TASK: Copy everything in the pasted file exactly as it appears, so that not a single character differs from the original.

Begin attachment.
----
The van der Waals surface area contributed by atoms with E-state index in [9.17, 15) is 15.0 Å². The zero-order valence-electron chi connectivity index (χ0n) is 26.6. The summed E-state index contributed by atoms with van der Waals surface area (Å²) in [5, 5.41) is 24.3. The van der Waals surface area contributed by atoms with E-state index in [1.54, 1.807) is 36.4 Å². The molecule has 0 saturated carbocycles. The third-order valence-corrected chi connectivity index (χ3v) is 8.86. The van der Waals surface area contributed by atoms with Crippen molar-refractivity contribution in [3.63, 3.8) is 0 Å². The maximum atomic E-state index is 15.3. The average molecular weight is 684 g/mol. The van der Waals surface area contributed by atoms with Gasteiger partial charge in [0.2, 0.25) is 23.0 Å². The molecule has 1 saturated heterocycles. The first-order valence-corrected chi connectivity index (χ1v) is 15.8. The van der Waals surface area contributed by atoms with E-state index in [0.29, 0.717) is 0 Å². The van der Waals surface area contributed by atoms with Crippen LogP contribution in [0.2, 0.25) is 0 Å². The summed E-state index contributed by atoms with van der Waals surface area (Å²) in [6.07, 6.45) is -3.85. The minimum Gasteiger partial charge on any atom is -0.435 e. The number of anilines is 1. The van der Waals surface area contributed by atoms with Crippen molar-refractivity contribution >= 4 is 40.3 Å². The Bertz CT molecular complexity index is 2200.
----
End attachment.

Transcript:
The van der Waals surface area contributed by atoms with E-state index in [9.17, 15) is 15.0 Å². The zero-order valence-electron chi connectivity index (χ0n) is 26.6. The summed E-state index contributed by atoms with van der Waals surface area (Å²) in [5, 5.41) is 24.3. The van der Waals surface area contributed by atoms with E-state index in [1.54, 1.807) is 36.4 Å². The molecule has 0 saturated carbocycles. The third-order valence-corrected chi connectivity index (χ3v) is 8.86. The van der Waals surface area contributed by atoms with Crippen molar-refractivity contribution in [3.63, 3.8) is 0 Å². The maximum atomic E-state index is 15.3. The average molecular weight is 684 g/mol. The van der Waals surface area contributed by atoms with Gasteiger partial charge in [0.2, 0.25) is 23.0 Å². The molecule has 1 saturated heterocycles. The first-order valence-corrected chi connectivity index (χ1v) is 15.8. The van der Waals surface area contributed by atoms with E-state index in [0.29, 0.717) is 0 Å². The van der Waals surface area contributed by atoms with Crippen LogP contribution in [0.2, 0.25) is 0 Å². The summed E-state index contributed by atoms with van der Waals surface area (Å²) in [6.07, 6.45) is -3.85. The minimum Gasteiger partial charge on any atom is -0.435 e. The number of anilines is 1. The van der Waals surface area contributed by atoms with Crippen molar-refractivity contribution >= 4 is 40.3 Å². The Bertz CT molecular complexity index is 2200.